Niall Ferguson: The Politics of Catastrophe
Disasters are inherently inevitable in life. We cannot predict the next earthquake, wildfire, financial crisis, war or pandemic, but we can predict how to handle each situation better. Unexpected calamities have happened all throughout human history, yet even in the 21st century we are ill-prepared to recover from them. In the new book Doom: The Politics of Catastrophe, popular historian Niall Ferguson explores the reasoning behind this phenomena and offers solutions on how to handle unforeseen circumstances of mass misfortune.
Ferguson has spent his academic career lecturing on the international, financial, and economic history of British and American imperialism. In his new book, Ferguson uses centuries of knowledge to understand the complex pathologies at work that make societies fail in the face of disaster. He offers the lesson he says the West urgently needs to learn if we want to handle the next crisis better and avoid the ultimate doom of irreversible decline.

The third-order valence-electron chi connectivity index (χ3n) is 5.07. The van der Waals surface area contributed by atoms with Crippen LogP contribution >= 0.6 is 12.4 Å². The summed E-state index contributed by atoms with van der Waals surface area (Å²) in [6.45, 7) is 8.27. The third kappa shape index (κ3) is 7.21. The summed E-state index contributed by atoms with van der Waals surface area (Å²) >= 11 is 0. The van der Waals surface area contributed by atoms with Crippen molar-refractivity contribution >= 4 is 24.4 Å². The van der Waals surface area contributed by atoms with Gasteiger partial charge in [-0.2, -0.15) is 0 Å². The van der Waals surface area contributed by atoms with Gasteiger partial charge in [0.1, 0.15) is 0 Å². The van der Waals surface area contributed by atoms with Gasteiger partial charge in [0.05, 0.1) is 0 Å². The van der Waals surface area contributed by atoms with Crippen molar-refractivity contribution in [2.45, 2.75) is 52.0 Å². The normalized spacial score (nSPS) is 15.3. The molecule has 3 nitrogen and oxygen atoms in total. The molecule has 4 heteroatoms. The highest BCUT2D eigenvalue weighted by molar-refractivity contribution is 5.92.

Join us as Niall Ferguson offers an explanation of disaster response and strategies to make us better at handling the next catastrophe we will inevitably face.
Each ticket holder will receive one complimentary copy of Doom: The Politics of Catastrophe, thanks to the generous underwriting support from the Ken and Jackie Broad Family Fund. Books will be sent to address provided at checkout (domestic U.S. address only).
This is an online-only program; please pre-register to receive a link to the live-stream event.
The Commonwealth Club thanks the Ken & Jackie Broad Family Fund for its partnership.
Ferguson photo by Zoe Law.
Milbank Family Senior Fellow, Hoover Institution; Author, Doom: The Politics of Catastrophe; Twitter @nfergus
In Conversation with Maya Jasanoff
Coolidge Professor of History, Harvard University
6–7 p.m. (Pacific Time) program